One interesting comment that I’ve been seeing a lot lately around various message boards and such where people talk about AI War is the comment that the game is a labor a love, and that I’m clearly not looking to get rich off of it. It’s actually refreshing to see that sort of opinion, since I was all but accused of being pretty mercenary (and in one case “one step above a viagra ad”) in the early days of trying to promote the game (a super, super, hard thing for a new indie developer with no track record and no connections).
Which opinion is right? Am I a merciless scammer, or am I a idealistic philanthropist that is making games for pocket change and the good of mankind? While I am in some senses flattered by the latter view, I think I clearly fall somewhere in the middle, like pretty much anyone who starts a small business.
Why Start Coding A Game?
Yes, originally I did start coding this game because it “scratched an itch” that I personally had (for a large, complicated co-op RTS game with great AI), but I had already been coding games for a long time before that. I always saw it as a hobby until I started working on the Alden Ridge game, which I originally saw as a promotional item that I would give away for free to generate publicity for the novel by the same name that I was writing at the same time.
Alden Ridge (the game) eventually took on a life of its own, and truthfully I had started coding that to scratch a different itch, anyway: I love the game Lode Runner: The Legend Returns, but none of its sequels, and I wanted something that in some senses was similar, but really different. So a cooperative top-down game with zombies chasing you was born. As Alden Ridge took on more and more of a life of its own, I realized how many hundreds of hours I was sinking into it, and started to think it would be nice if I could actually get some money for that.
I mean, I love making games and in some senses view it almost as a hobby, but then again they take a lot of time to code and I don’t want to spend all my off-hours time doing it. I want my “hobby” to be my job (doesn’t everyone?), and so to do that I need to charge some money and actually have people find and play my games. There’s a difference between charging a fair price and gouging people, though, and I try to stay well on the side of the former, of course. I also don’t go for the glitzy features that I think will grab people superficially, instead focusing on fun factor and the sorts of features I’m interested in. I try to make the best sort of product I can, for my main audience (me), and then I try to make sure that it turns out to be as accessible as possible for other people once that original vision is somewhat codified. I mostly only start thinking about other players fairly late in the process, because that’s the point where the core game has become something interesting and fun in its own right (and hopefully somewhat original, since I wasn’t trying to follow trends or mimic other games too heavily).
I guess that is one thing that makes me not a hobbyist, though — I do think about what other people want, intensely, and I spent months refining the product to be as easy to pick up as possible. I just wait until really late in the process before I start doing that, otherwise all the inital designs start trending toward unoriginal directions.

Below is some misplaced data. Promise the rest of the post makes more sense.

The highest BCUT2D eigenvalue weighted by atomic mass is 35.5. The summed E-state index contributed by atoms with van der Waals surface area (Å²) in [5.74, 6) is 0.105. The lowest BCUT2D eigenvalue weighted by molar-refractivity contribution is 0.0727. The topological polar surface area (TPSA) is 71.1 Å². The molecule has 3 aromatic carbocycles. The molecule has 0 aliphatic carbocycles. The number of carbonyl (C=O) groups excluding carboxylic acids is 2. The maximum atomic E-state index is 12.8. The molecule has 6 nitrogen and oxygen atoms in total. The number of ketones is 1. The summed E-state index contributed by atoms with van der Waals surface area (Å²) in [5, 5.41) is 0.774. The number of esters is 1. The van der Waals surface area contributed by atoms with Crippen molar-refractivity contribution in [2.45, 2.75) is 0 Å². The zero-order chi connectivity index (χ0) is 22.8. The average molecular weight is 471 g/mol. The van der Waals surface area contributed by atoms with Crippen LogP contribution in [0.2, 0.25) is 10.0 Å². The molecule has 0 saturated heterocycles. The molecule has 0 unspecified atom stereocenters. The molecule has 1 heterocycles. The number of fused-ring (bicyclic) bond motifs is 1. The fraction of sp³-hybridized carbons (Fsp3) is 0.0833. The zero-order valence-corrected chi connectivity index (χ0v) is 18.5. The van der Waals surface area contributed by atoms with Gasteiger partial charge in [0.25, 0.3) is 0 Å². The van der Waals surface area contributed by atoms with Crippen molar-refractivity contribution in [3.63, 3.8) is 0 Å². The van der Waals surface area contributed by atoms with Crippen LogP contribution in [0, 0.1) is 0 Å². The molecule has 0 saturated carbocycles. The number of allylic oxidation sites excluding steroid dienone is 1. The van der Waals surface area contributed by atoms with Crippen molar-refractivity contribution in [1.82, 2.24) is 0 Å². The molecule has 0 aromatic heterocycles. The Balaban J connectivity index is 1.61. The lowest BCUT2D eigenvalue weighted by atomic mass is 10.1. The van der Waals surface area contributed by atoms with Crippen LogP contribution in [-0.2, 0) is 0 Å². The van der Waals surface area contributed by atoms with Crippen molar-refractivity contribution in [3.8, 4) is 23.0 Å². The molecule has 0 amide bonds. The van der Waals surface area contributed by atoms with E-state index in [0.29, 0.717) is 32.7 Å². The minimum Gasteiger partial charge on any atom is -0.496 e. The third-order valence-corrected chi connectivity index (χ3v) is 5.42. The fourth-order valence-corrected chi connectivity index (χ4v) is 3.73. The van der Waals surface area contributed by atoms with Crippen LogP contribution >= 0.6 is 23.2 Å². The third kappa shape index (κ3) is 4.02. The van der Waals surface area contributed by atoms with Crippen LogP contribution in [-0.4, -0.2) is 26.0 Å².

Anyway, so I primarily made AI War for my own RTS group when I realized that there were no other products on the market that did specifically what we wanted, and that there didn’t seem to be any on the horizon (we’d been playing on RTS after another for 10 years by the point I started coding AI War, and none of them had been exactly the right match for more than a year at a time, so I guess that goes without saying). Given that through Alden Ridge I had already come to a realization that it would make sense to do game development as a fulltime job instead of working a separate business software job and then coming home and doing game development, I knew from the start that I was planning on selling AI War. I still went about designing it in a really personal fashion, though, and I think a lot of what is original about the game came from that sort of design attitude.
What Are The Real Motivations?
So why am I doing this? For love or for money? Because clearly I love doing it and for a long time I did this sort of thing for free, but now I’m charging money and trying to make a functioning business out of this, with staff and everything. I guess the answer is both. Am I trying to get wildly rich off of this? Well, not in the sense of someone who thinks they are cashing in or following a get-rich-quick scheme. Game design is hard, it takes a ton of work, and then once the game is “done” it is still not done. I do a lot of work for free even after the product is “done,” when most developers big and small pretty much walk away or issue a few minor patches. There are definitely some notable exceptions, such as the Evochron Legends developer, who so far as I can tell has a pretty similar outlook to mine.
If I was a big publisher I’d probably be charging for my weekly free DLC releases, but instead I give them away for free. Why exactly am I creating those releases, anyway? Well, they make the game better, in some cases a lot better, but I was already getting really positive reviews before most of the free DLC that has already come out, so I probably could have gotten away with just a couple of bugfix patches. Doing the free DLC certainly generates a lot of goodwill, and a certain amount of word of mouth, but I’m not certain that it’s entirely enough to really warrant the amount of time that goes into that free DLC if I was just looking at dollars and cents.